(i) For a grounded system, a grounding electrode conductor shall be used to connect both the equipment grounding conductor and the grounded circuit conductor to the grounding electrode. Both the equipment grounding conductor and the grounding electrode conductor shall be connected to the grounded circuit conductor on the supply side of the service disconnecting means or on the supply side of the system disconnecting means or overcurrent devices if the system is separately derived.
(ii) For an ungrounded service-supplied system, the equipment grounding conductor shall be connected to the grounding electrode conductor at the service equipment. For an ungrounded separately derived system, the equipment grounding conductor shall be connected to the grounding electrode conductor at, or ahead of, the system disconnecting means or overcurrent devices.
(iii) On extensions of existing branch circuits that do not have an equipment grounding conductor, grounding-type receptacles may be grounded to a grounded cold water pipe near the equipment if the extension was installed before August 13, 2007. When any element of this branch circuit is replaced, the entire branch circuit shall use an equipment grounding conductor that complies with all other provisions of paragraph (g) of this section.
(6) Supports, enclosures, and equipment to be grounded.
(1) Runs are less than 7.62 meters (25.0 ft);
(iii) Frames of electric ranges, wall-mounted ovens, counter-mounted cooking units, clothes dryers, and metal outlet or junction boxes that are part of the circuit for these appliances shall be grounded.
(C) If in electrical contact with metal;
(D) If in a hazardous (classified) location;
(C) Distribution apparatus, such as transformer and capacitor cases, mounted on wooden poles, at a height exceeding 2.44 m (8.0 ft) above ground or grade level; and
(B) If operated at over 150 volts to ground, except for guarded motors and metal frames of electrically heated appliances if the appliance frames are permanently and effectively insulated from ground;
(C) If the equipment is of the following types:
(1) Refrigerators, freezers, and air conditioners;
(2) Clothes-washing, clothes-drying, and dishwashing machines, sump pumps, and electric aquarium equipment;
(3) Hand-held motor-operated tools, stationary and fixed motor-operated tools, and light industrial motor-operated tools;
(4) Motor-operated appliances of the following types: hedge clippers, lawn mowers, snow blowers, and wet scrubbers;
(7) Tools likely to be used in wet and conductive locations; and
(8 Portable hand lamps.
(7) Nonelectrical equipment. The metal parts of the following nonelectrical equipment shall be grounded: frames and tracks of electrically operated cranes and hoists; frames of nonelectrically driven elevator cars to which electric conductors are attached; hand-operated metal shifting ropes or cables of electric elevators; and metal partitions, grill work, and similar metal enclosures around equipment of over 750 volts between conductors.
(8) Methods of grounding fixed equipment.
(i) Noncurrent-carrying metal parts of fixed equipment, if required to be grounded by this subpart, shall be grounded by an equipment grounding conductor that is contained within the same raceway, cable, or cord, or runs with or encloses the circuit conductors. For dc circuits only, the equipment grounding conductor may be run separately from the circuit conductors.
(ii) Electric equipment is considered to be effectively grounded if it is secured to, and in electrical contact with, a metal rack or structure that is provided for its support and the metal rack or structure is grounded by the method specified for the noncurrent-carrying metal parts of fixed equipment in paragraph (g)(8)(i) of this section. Metal car frames supported by metal hoisting cables attached to or running over metal sheaves or drums of grounded elevator machines are also considered to be effectively grounded.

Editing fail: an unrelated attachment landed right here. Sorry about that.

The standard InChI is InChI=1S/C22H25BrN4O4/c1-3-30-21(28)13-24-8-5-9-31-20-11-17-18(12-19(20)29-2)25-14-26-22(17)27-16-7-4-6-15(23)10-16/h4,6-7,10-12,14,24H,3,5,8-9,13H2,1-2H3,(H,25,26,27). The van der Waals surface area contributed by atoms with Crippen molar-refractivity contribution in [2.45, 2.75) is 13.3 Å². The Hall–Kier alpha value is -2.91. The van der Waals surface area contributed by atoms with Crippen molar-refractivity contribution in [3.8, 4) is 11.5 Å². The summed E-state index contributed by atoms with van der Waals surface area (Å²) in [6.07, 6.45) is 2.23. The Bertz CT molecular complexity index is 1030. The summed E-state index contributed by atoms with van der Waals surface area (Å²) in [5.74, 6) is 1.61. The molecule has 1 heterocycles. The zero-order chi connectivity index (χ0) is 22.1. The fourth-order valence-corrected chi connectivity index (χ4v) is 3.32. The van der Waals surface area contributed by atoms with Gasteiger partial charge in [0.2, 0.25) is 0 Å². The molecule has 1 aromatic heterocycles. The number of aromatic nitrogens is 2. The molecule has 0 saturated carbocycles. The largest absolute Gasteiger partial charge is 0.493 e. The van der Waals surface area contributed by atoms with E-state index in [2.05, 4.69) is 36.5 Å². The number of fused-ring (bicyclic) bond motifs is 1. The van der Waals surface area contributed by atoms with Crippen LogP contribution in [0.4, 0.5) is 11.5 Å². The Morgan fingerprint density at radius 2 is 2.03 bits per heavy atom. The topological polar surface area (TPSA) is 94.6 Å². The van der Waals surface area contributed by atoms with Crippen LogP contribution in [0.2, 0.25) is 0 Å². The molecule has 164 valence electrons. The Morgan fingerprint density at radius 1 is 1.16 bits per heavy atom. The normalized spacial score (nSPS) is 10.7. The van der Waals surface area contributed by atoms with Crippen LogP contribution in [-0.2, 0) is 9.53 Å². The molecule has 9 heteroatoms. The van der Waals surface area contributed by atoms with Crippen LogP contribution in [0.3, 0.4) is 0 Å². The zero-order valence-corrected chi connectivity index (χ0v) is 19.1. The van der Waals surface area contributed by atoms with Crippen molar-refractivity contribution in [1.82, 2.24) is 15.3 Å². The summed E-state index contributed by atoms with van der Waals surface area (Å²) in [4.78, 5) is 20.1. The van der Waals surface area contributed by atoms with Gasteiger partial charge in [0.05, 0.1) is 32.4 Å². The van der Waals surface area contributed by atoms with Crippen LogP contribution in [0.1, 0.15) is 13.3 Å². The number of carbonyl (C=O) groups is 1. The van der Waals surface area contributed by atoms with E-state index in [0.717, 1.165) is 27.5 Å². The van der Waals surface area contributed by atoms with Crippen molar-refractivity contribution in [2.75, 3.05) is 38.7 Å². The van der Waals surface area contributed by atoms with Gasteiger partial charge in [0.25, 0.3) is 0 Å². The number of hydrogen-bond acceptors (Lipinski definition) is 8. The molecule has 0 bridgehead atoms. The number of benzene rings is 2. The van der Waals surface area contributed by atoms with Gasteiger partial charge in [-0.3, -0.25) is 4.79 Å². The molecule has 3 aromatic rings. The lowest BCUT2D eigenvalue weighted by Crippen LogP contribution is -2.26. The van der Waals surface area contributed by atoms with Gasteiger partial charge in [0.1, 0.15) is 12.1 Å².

(iii) For installations made before April 16, 1981, electric equipment is also considered to be effectively grounded if it is secured to, and in metallic contact with, the grounded structural metal frame of a building. When any element of this branch circuit is replaced, the entire branch circuit shall use an equipment grounding conductor that complies with all other provisions of paragraph (g) of this section.
(9) Grounding of systems and circuits of 1000 volts and over (high voltage). If high voltage systems are grounded, they shall comply with all applicable provisions of paragraphs (g)(1) through (g)(8) of this section as supplemented and modified by the following requirements:
(i) Systems supplying portable or mobile high voltage equipment, other than substations installed on a temporary basis, shall comply with the following:
(C) Ground-fault detection and relaying shall be provided to automatically deenergize any high voltage system component that has developed a ground fault. The continuity of the equipment grounding conductor shall be continuously monitored so as to deenergize automatically the high voltage feeder to the portable equipment upon loss of continuity of the equipment grounding conductor.
(D) The grounding electrode to which the portable equipment system neutral impedance is connected shall be isolated from and separated in the ground by at least 6.1 m (20.0 ft) from any other system or equipment grounding electrode, and there shall be no direct connection between the grounding electrodes, such as buried pipe, fence, and so forth.
(ii) All noncurrent-carrying metal parts of portable equipment and fixed equipment, including their associated fences, housings, enclosures, and supporting structures, shall be grounded. However, equipment that is guarded by location and isolated from ground need not be grounded. Additionally, pole-mounted distribution apparatus at a height exceeding 2.44 m (8.0 ft) above ground or grade level need not be grounded.
The following state regulations pages link to this page.
- 620 Ind. Admin. Code 1-1-22 - 620 IAC 1-1-22 - Electrical installations; noise exposure; adoption of federal standards